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Hi Guys,

I get my bike delivered today and I'm wondering how long does it take to warm up before you can jump on and ride? I've owned small trail bikes in the past and I never let them warm up. Is it bad not to warm up, or is it just suseptible to stalling if you don't?

Thanks :)
 

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You can go right away, but that's not the best way to do it. Running a cold engine too hard is one of the leading causes of engine failure. I have had several bikes with warnings stating to thoroughly warm up the engine. They had FI too. My Vespa 300 still has this warning on it. After much reading about the subject, the concensus seems to be to start it, let it idle a minute or two while you get your gear on, check air pressure, or whatever, then take off slowly and keep the rpms at 2000 or so for an additional 5 min. Then, you can ride it harder. If your outside temp is like 30 F, I would let it warm up more like 5 min. I never ride my bikes hard until they are HOT. This takes at least 7 minutes from the first startup of the day in moderate outside temps.
 

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Its FI. Start it up and go
This has to be a joke I'm just not getting right?

Fuel injection has nothing to do with the need to warm up the engine.

The point of letting the bike warm up is that the oil reaches maximum viscosity at higher temps. Running your bike with cold oil means you'll have less lubrication for the internal components. Not good!

It is pretty common that most people who live where temps go below 50 at night and never let their car or motorcycle warm up end up having head gasket and other engine related issues because of it.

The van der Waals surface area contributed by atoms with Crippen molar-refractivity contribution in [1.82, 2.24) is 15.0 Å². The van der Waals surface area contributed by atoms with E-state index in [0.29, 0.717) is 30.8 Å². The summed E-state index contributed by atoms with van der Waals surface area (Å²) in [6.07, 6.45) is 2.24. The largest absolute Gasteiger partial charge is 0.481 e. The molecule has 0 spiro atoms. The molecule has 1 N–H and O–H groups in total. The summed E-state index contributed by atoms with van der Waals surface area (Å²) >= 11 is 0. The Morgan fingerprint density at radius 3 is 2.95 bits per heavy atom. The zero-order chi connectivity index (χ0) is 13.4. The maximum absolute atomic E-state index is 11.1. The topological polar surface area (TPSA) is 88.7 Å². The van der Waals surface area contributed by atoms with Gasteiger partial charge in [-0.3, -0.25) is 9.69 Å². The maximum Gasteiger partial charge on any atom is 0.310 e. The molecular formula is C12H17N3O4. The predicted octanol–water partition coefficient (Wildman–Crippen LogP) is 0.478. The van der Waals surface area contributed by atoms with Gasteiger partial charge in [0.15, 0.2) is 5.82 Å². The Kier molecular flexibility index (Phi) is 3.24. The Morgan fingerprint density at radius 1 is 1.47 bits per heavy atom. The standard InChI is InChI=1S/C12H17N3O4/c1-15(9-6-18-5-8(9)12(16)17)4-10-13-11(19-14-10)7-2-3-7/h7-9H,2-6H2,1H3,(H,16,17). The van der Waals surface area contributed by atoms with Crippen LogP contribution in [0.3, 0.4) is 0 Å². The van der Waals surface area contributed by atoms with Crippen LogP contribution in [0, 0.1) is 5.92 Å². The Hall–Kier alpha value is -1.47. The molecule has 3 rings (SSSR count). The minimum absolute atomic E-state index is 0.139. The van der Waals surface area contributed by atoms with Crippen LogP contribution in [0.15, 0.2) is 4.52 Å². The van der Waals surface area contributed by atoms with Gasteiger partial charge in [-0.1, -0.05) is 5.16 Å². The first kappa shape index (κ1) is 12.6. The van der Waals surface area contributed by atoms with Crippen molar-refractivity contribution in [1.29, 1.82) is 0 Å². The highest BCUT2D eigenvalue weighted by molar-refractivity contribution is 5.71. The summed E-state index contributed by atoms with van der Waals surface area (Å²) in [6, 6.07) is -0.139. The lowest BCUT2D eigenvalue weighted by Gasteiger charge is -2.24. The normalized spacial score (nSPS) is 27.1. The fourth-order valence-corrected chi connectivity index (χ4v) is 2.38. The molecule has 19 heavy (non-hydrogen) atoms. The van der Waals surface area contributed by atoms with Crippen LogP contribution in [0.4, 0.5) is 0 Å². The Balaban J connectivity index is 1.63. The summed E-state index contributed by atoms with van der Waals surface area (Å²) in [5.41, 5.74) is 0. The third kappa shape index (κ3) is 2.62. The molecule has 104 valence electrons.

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This has to be a joke I'm just not getting right?

Fuel injection has nothing to do with the need to warm up the engine.
Umm, no, it is very real...FI allows you to ride away after a very short warm up period without worry.

You'll notice that in cold conditions, when you start your bike, it will have a higher than usual idle speed until it warms up. Additionally you'll notice the bike will maintain that idle without intervention. This is because fuel injection gives the engine a richer fuel to air ratio when it is cold, and modifies the idle rpm to compensate as well. These are things you would need to do manually on a carburetor bike.

Granted, you still need to let it circulate fluids for about a minute, but thats it. FI takes care of the rest. Just don't rip it off the line before it really comes up to temp. The engine will be able to handle moderate driving until it is completely up to temp just fine.
 

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Every FI bike I have owned I have started up and gone..

My warm up consists up starting the bike, then putting on gloves, helmet, and jacket.. Then I am gone.. Done it for years and thousands of miles without a single problem, including morning with freezing temps..

Now with carbed bikes I would let them run for 5+ minutes in the cold before attempting to get on it..

Just what I do, not saying its right or wrong..
 

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Every FI bike I have owned I have started up and gone..

My warm up consists up starting the bike, then putting on gloves, helmet, and jacket.. Then I am gone.. Done it for years and thousands of miles without a single problem, including morning with freezing temps..

Now with carbed bikes I would let them run for 5+ minutes in the cold before attempting to get on it..

Just what I do, not saying its right or wrong..

Ditto on both points. Still funny to see one of our staff when he rides his vintage bikes ( pre 79 Kawi, Yami or Suzi) and they each seem to take about 10 minutes to warm and be ready to ride.




.
 

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Keep the rpms at about 2000 for about 5 minutes? Not on this bike, you'll be shifting every half second and top out at like 20 mph. :D

Sent from my SCH-I510 using Motorcycle.com Free App
 

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I usually let it warm up as im putting my gear on and getting situated, about 5-10 minutes.